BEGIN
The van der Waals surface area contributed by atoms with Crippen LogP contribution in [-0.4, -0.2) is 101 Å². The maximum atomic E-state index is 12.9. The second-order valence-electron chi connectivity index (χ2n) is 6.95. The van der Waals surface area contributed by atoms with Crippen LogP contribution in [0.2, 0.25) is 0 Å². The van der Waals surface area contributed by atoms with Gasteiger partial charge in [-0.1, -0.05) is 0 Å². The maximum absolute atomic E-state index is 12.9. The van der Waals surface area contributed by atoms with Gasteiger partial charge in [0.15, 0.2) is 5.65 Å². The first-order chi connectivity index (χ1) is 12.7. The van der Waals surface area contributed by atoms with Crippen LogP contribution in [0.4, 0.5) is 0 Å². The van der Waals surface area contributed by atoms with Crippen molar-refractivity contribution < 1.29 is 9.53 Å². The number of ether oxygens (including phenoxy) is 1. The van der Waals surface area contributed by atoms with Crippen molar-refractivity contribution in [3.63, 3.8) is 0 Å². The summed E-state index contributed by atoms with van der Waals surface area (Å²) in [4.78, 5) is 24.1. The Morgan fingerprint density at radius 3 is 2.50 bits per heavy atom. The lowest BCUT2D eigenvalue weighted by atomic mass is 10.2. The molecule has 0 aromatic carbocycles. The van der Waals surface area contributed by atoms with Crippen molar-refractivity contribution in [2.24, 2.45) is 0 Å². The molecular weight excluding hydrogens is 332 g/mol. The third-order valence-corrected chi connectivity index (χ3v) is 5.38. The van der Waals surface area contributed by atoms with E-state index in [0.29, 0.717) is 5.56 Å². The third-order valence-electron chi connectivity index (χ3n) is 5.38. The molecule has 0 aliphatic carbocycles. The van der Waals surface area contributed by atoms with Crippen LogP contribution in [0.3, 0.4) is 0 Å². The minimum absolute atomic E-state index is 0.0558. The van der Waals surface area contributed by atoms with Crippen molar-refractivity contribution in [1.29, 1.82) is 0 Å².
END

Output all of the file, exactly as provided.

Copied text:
The van der Waals surface area contributed by atoms with Crippen LogP contribution in [-0.4, -0.2) is 101 Å². The maximum atomic E-state index is 12.9. The second-order valence-electron chi connectivity index (χ2n) is 6.95. The van der Waals surface area contributed by atoms with Crippen LogP contribution in [0.2, 0.25) is 0 Å². The van der Waals surface area contributed by atoms with Gasteiger partial charge in [-0.1, -0.05) is 0 Å². The maximum absolute atomic E-state index is 12.9. The van der Waals surface area contributed by atoms with Gasteiger partial charge in [0.15, 0.2) is 5.65 Å². The first-order chi connectivity index (χ1) is 12.7. The van der Waals surface area contributed by atoms with Crippen LogP contribution in [0.4, 0.5) is 0 Å². The van der Waals surface area contributed by atoms with Crippen molar-refractivity contribution < 1.29 is 9.53 Å². The number of ether oxygens (including phenoxy) is 1. The van der Waals surface area contributed by atoms with Crippen molar-refractivity contribution in [3.63, 3.8) is 0 Å². The summed E-state index contributed by atoms with van der Waals surface area (Å²) in [4.78, 5) is 24.1. The Morgan fingerprint density at radius 3 is 2.50 bits per heavy atom. The lowest BCUT2D eigenvalue weighted by atomic mass is 10.2. The molecule has 0 aromatic carbocycles. The van der Waals surface area contributed by atoms with Crippen molar-refractivity contribution in [2.24, 2.45) is 0 Å². The molecular weight excluding hydrogens is 332 g/mol. The third-order valence-corrected chi connectivity index (χ3v) is 5.38. The van der Waals surface area contributed by atoms with E-state index in [0.29, 0.717) is 5.56 Å². The third-order valence-electron chi connectivity index (χ3n) is 5.38. The molecule has 0 aliphatic carbocycles. The van der Waals surface area contributed by atoms with Crippen LogP contribution in [0.3, 0.4) is 0 Å². The minimum absolute atomic E-state index is 0.0558. The van der Waals surface area contributed by atoms with Crippen molar-refractivity contribution in [1.29, 1.82) is 0 Å².